Confirm a new house is the right approach
- you have considered the impacts your project will have on energy and water use, health and comfort, waste and place (see 'Approaches to Sustainability' in the Sustainability hub for more information)
Understand the level of commitment
Establish a knowledge base
- talking to people that have been involved in similar projects
- looking at books and magazines for case studies and ideas, or you could use online apps such as Houzz and Pinterest to start collating case studies, materials and products that appeal to you. The more information you have, the better you will be able to communicate what you want to your designer.
- finding out the cost of similar projects in similar locations
- learning where and when to get help
- having an informal conversation with an architect or architectural designer about the design and build process.
Develop the Outline Brief
- Build a house that respects the style of the existing neighbourhood while taking into account the taste of potential buyers.
- Create an infill development where both houses have equal access to sunlight and privacy.
- Create a green building that has no impact on surrounding ecosystems.
- Vision Statement: This communicates the project’s overarching aims and objectives and becomes the guiding principle of what is to be achieved in the end. It should be a constant reference point throughout out the project.
- spatial requirements: These should be described in terms of quality, not quantity (e.g. open plan living for socialising and entertaining, with private and quiet spaces to retreat to).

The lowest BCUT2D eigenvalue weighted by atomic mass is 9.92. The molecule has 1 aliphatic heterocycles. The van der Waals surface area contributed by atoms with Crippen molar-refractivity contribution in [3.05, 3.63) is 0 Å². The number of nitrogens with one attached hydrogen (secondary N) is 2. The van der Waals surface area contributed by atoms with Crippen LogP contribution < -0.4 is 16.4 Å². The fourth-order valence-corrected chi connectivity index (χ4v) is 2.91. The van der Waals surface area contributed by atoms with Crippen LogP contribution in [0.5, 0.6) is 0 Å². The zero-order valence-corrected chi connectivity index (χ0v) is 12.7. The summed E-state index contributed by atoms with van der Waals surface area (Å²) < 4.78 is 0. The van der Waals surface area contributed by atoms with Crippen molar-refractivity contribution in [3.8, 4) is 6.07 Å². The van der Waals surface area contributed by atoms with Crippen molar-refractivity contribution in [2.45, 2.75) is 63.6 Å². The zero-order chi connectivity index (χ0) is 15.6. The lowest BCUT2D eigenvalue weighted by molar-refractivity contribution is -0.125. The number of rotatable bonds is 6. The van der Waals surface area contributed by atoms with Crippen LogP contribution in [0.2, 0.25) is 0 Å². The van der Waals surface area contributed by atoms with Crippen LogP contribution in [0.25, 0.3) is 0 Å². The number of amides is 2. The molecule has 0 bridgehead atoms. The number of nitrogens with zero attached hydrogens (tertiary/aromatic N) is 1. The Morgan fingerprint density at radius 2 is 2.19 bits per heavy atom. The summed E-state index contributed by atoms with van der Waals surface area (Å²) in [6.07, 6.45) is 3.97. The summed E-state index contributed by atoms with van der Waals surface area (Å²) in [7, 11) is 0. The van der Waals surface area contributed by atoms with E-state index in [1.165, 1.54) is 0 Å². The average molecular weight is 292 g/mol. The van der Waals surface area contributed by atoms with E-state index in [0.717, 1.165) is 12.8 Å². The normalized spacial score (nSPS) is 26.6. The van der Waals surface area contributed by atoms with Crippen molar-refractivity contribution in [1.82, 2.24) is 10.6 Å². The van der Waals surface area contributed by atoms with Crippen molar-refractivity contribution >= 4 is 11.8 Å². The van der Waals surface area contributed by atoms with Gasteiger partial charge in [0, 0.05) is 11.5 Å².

- user requirements: Both present and future users should be considered (e.g. ramps instead of stairs for old age, wide doors to allow wheelchair access, room for family boat).
- performance requirements (e.g. no need to heat the home in winter).
- location requirements (e.g. lifestyle preferences, access to transport or amenities).
- how the building integrates with the local context and environment.
- an overall budget
- a general schedule.
Consider money matters
It is important to consider economic matters at this early stage of the process. In estimating a budget for the project there are some key issues to take into account:
- Define a realistic budget and try to stick to it. It can be easy to overcapitalise by spending money that will not be recovered if the house is sold in the future. The house’s estimated market value should always be kept in mind, even if you intend to use it yourself for a long time.
- Consider all costs. There may be costs you are unaware of. The budget should cover not only the price of the land, designer’s fees and construction costs, but also a range of other costs including fit-out furnishing, landscaping, sub-consultant fees, legal and finance costs, development contributions and consent application fees.
- Consider long-term costs. Solutions or approaches that may seem expensive at first can reduce the running costs of the home (e.g. energy, water, maintenance) and save money over the life of the building. Studies on homes built to a 5 or 6 Homestar rating show that the initial investment to improve the performance of a home is paid back within seven years, with such houses saving between $573 and $729 per year.
- Keep in mind that every requirement captured in the brief will have a cost associated with it. This understanding will help to set realistic expectations regarding what is possible within your budget.